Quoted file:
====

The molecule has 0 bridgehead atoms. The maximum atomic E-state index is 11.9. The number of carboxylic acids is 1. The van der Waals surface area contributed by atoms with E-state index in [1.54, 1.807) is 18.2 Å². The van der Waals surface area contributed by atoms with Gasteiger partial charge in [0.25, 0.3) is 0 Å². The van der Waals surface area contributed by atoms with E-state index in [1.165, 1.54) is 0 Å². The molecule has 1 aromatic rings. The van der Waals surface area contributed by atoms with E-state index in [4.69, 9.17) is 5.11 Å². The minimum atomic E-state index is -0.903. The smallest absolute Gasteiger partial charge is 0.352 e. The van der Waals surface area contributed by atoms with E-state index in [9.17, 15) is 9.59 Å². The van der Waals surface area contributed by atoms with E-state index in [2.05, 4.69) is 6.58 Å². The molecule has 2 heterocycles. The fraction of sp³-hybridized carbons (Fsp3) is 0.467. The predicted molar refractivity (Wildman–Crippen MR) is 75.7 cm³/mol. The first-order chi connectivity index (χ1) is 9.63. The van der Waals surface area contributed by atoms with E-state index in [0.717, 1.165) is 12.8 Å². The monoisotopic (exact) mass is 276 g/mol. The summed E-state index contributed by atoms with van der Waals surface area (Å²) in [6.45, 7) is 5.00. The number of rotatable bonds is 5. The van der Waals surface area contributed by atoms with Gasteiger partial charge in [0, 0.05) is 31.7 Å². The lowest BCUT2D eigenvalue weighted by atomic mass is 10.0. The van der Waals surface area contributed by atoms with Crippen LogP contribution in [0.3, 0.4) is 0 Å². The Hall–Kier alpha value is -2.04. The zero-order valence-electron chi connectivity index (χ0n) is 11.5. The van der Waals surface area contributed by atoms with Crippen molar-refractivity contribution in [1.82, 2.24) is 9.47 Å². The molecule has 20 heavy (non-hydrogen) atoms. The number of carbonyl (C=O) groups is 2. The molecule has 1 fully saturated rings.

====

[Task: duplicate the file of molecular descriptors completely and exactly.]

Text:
The molecule has 0 bridgehead atoms. The maximum atomic E-state index is 11.9. The number of carboxylic acids is 1. The van der Waals surface area contributed by atoms with E-state index in [1.54, 1.807) is 18.2 Å². The van der Waals surface area contributed by atoms with Gasteiger partial charge in [0.25, 0.3) is 0 Å². The van der Waals surface area contributed by atoms with E-state index in [1.165, 1.54) is 0 Å². The molecule has 1 aromatic rings. The van der Waals surface area contributed by atoms with E-state index in [4.69, 9.17) is 5.11 Å². The minimum atomic E-state index is -0.903. The smallest absolute Gasteiger partial charge is 0.352 e. The van der Waals surface area contributed by atoms with E-state index in [9.17, 15) is 9.59 Å². The van der Waals surface area contributed by atoms with E-state index in [2.05, 4.69) is 6.58 Å². The molecule has 2 heterocycles. The fraction of sp³-hybridized carbons (Fsp3) is 0.467. The predicted molar refractivity (Wildman–Crippen MR) is 75.7 cm³/mol. The first-order chi connectivity index (χ1) is 9.63. The van der Waals surface area contributed by atoms with E-state index in [0.717, 1.165) is 12.8 Å². The monoisotopic (exact) mass is 276 g/mol. The summed E-state index contributed by atoms with van der Waals surface area (Å²) in [6.45, 7) is 5.00. The number of rotatable bonds is 5. The van der Waals surface area contributed by atoms with Gasteiger partial charge in [0, 0.05) is 31.7 Å². The lowest BCUT2D eigenvalue weighted by atomic mass is 10.0. The van der Waals surface area contributed by atoms with Crippen LogP contribution in [0.3, 0.4) is 0 Å². The Hall–Kier alpha value is -2.04. The zero-order valence-electron chi connectivity index (χ0n) is 11.5. The van der Waals surface area contributed by atoms with Crippen molar-refractivity contribution in [1.82, 2.24) is 9.47 Å². The molecule has 20 heavy (non-hydrogen) atoms. The number of carbonyl (C=O) groups is 2. The molecule has 1 fully saturated rings.